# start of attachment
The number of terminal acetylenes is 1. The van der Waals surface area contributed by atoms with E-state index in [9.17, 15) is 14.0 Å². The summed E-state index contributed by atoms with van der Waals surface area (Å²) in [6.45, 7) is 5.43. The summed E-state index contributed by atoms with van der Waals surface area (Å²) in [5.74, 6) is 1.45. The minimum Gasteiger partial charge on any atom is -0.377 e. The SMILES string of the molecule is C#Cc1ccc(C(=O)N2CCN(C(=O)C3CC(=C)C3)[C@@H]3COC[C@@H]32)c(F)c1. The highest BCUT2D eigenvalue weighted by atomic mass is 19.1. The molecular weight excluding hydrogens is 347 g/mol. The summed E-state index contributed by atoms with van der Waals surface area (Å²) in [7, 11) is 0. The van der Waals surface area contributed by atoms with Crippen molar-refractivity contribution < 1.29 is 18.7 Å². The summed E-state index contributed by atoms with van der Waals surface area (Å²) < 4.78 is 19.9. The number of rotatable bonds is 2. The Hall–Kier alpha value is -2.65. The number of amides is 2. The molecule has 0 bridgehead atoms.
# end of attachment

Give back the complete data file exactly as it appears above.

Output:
The number of terminal acetylenes is 1. The van der Waals surface area contributed by atoms with E-state index in [9.17, 15) is 14.0 Å². The summed E-state index contributed by atoms with van der Waals surface area (Å²) in [6.45, 7) is 5.43. The summed E-state index contributed by atoms with van der Waals surface area (Å²) in [5.74, 6) is 1.45. The minimum Gasteiger partial charge on any atom is -0.377 e. The SMILES string of the molecule is C#Cc1ccc(C(=O)N2CCN(C(=O)C3CC(=C)C3)[C@@H]3COC[C@@H]32)c(F)c1. The highest BCUT2D eigenvalue weighted by atomic mass is 19.1. The molecular weight excluding hydrogens is 347 g/mol. The summed E-state index contributed by atoms with van der Waals surface area (Å²) in [7, 11) is 0. The van der Waals surface area contributed by atoms with Crippen molar-refractivity contribution < 1.29 is 18.7 Å². The summed E-state index contributed by atoms with van der Waals surface area (Å²) < 4.78 is 19.9. The number of rotatable bonds is 2. The Hall–Kier alpha value is -2.65. The number of amides is 2. The molecule has 0 bridgehead atoms.